A fake bomb was planted in a bag on a busy Thameslink train operated by Govia Thameslink Railway (GTR) by security experts from the Department for Transport (DfT).
However it emerged in a memo leaked to London newspaper The Times, that the train guards failed to spot the unattended bag and raise the alarm.
"Last week transport security inspectors from the Department for Transport carried out a covert test on one of our trains," Tony Holland, crime and security manager of GTR wrote.
"The test involved leaving an unattended bag on a train, which contained a suspicious item… Disappointingly, the bag was not found despite it being positioned in a public area of the train, and railway personnel seen to walk past the location."
The revelation that staff on a busy Thameslink train failed an anti-terror test comes at a time when confidence in the rail company is at an all-time low.
The company also operated Southern Rail, which has been plagued with delays and cancellations due to industrial action throughout 2016. And its set to continue with a week-long strike scheduled for 9 January 2016.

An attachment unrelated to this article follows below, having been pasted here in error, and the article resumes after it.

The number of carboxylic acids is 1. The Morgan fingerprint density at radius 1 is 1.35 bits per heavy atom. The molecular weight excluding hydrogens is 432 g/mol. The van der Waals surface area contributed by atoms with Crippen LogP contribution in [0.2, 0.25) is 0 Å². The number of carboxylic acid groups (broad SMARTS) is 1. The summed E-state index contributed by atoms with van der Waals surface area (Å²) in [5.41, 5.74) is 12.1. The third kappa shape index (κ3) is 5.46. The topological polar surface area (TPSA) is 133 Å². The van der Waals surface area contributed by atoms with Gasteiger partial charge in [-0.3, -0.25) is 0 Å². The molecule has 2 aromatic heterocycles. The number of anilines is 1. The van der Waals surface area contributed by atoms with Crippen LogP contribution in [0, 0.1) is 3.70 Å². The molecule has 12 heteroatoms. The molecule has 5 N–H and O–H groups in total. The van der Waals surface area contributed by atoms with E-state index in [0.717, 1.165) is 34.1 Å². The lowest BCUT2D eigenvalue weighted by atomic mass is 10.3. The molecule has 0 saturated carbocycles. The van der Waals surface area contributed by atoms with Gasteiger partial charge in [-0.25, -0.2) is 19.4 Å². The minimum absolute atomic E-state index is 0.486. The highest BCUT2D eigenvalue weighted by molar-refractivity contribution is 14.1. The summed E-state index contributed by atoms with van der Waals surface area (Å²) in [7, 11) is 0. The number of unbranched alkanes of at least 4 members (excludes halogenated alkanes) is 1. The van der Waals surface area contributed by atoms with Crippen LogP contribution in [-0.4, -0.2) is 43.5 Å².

The walkout is part of an ongoing dispute between Southern Rail and its drivers over the introduction of driver-only trains, which driver say put passengers at risk.
Meanwhile a spokesperson for GTR defended its failure of a counterterror test and the firm's plans for fewer staff members working on trains.
"Our modernization means there will be more people working on our trains, not fewer, and they'll be able to give better customer service as well as looking for suspicious bags," a GTR spokesperson said.
"It's only while the unions carry on with this entirely unwarranted industrial action that we have been forced, on occasion, to run a train with only a driver, which is better than canceling the service."